May 30, 2017:

At a White House press briefing, Press Secretary Sean Spicer says Kushner is willing to share with Congress information about his Russian meetings.

May 26, 2017:

The Washington Post reports Kushner and ambassador Sergey Kislyak talked about possibly setting up a "backchannel" between Trump’s transition team and Russia. According to communications between Kislyak and Russian officials that were intercepted by intelligence agencies, the conversation about this secure and secret line happened during a meeting in early December at Trump Tower.
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It's not unusual for administrations, campaigns, and transition teams to hold conversations with foreign leaders. However, it is highly unusual for a member of a transition team to request a secure and secret line to communicate with Russia and for Russian officials to help set it up.

May 25, 2017:

NBC News reports Kushner is under FBI scrutiny in the Trump-Russia investigation because investigators believe he might have "significant information relevant to their inquiry."
Kushner is the only White House official who is considered a key person of interest in the investigation, per The Washington Post. The FBI is focusing part of the inquiry on Kushner's meetings with Ambassador Kislyak and Sergey Gorkov, the chief of a Russian bank.
Gorkov's bank, Vnesheconombank, is owned by the Russian government and was put under U.S. sanctions after the Crimea annexation. The financial institution has also reportedly been used to plant Russian spies in U.S. soil. In 2016, a Russian operative was caught pretending to be employed in the bank's New York City branch and pled guilty to "conspiring to act in the United States as an agent of the Russian Federation, without providing prior notice to the Attorney General."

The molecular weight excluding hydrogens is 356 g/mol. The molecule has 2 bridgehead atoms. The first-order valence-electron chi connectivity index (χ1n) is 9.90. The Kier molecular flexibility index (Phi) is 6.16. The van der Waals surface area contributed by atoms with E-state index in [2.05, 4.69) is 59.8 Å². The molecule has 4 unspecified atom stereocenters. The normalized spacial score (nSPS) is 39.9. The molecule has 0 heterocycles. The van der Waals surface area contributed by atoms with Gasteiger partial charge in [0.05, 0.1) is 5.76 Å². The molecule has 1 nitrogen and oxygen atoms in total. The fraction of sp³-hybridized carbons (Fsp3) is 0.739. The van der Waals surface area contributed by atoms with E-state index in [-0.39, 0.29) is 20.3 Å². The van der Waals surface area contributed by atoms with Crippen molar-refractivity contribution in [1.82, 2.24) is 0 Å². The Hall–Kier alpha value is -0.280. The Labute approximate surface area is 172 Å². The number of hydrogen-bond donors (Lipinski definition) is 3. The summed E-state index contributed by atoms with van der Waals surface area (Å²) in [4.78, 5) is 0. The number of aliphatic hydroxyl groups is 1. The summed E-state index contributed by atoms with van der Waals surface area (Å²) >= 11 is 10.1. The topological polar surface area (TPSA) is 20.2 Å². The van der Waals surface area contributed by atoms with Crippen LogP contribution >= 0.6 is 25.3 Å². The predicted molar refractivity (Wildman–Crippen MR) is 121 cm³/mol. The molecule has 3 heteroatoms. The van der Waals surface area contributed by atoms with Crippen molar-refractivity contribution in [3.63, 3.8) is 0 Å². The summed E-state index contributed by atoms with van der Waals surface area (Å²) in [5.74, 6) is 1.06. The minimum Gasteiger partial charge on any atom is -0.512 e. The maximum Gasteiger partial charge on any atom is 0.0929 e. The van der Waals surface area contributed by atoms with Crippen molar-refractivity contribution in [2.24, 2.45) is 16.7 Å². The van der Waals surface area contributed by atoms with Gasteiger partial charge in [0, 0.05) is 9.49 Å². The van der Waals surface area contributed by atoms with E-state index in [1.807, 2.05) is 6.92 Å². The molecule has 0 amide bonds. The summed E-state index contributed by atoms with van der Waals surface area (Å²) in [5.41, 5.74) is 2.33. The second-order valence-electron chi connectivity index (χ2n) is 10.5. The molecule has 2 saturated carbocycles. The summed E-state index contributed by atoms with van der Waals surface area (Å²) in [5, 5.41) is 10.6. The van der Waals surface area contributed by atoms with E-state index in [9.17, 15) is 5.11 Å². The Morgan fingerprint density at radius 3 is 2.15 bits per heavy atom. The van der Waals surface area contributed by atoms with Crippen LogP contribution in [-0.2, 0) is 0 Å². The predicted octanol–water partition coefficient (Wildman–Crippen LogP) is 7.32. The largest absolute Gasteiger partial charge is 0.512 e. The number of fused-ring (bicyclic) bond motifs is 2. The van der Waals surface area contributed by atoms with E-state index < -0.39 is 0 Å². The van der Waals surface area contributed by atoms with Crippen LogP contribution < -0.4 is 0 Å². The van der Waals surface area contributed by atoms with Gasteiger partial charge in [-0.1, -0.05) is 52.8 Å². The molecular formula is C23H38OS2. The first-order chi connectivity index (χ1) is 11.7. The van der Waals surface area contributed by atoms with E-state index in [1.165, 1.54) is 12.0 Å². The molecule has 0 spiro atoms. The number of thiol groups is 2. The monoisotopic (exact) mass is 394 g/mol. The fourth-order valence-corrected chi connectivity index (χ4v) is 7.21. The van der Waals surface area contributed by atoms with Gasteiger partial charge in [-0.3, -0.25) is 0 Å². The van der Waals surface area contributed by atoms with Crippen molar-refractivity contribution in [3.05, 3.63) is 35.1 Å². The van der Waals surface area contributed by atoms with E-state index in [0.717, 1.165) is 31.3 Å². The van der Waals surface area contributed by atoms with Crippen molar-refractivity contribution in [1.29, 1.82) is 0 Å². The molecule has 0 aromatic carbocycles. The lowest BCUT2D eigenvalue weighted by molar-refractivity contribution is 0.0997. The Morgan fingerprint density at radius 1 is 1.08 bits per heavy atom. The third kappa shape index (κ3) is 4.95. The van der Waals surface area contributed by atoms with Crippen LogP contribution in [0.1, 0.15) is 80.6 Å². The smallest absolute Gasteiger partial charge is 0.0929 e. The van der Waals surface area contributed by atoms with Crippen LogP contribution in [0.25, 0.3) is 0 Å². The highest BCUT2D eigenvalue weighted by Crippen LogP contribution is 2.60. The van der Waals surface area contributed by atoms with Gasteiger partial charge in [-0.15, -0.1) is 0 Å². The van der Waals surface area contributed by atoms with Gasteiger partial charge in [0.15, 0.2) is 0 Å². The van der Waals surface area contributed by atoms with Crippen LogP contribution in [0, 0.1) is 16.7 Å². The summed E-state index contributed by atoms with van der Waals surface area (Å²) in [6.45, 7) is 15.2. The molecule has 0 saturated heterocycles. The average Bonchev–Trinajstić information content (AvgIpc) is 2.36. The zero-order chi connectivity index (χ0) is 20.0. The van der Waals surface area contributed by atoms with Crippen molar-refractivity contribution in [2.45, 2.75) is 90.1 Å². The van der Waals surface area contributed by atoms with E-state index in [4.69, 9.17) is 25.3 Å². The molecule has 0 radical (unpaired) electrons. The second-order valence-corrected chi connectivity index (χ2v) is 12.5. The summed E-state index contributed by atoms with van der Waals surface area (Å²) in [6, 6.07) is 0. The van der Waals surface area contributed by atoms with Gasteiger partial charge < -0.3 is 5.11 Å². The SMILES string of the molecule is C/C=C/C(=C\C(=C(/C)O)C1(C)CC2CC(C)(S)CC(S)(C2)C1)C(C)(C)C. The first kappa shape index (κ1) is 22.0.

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April 6, 2017:

The New York Times reports Kushner failed to disclose his meetings with Kislyak and Gorkov in his top-secret security clearance forms. Kushner's attorney says the president son-in-law later provided this information.

March 27, 2017:

The Senate Intelligence Committee wants to interview Kushner as part of its inquiry into the potential ties between the Trump campaign and Russia, The New York Times reports.
The story also mentions that the president's son-in-law later met with Gorkov.
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December 2016:

At some point after their initial meeting, Russian Ambassador Kislyak wants to meet again with the president's son-in-law, but Kushner sends Avrahm Berkowitz, a White House aide, to the meeting in his place. Kislyak tells Berkowitz that he wants Kushner to meet with Gorkov.

December 1 or 2, 2016:

Kushner and former national security adviser Michael Flynn meet with Ambassador Kislyak at Trump Tower.

2015:

Russian billionaire tech investor Yuri Milner invests in Kushner's real estate startup Cadre, a venture he launched with his brother, Joshua Kushner.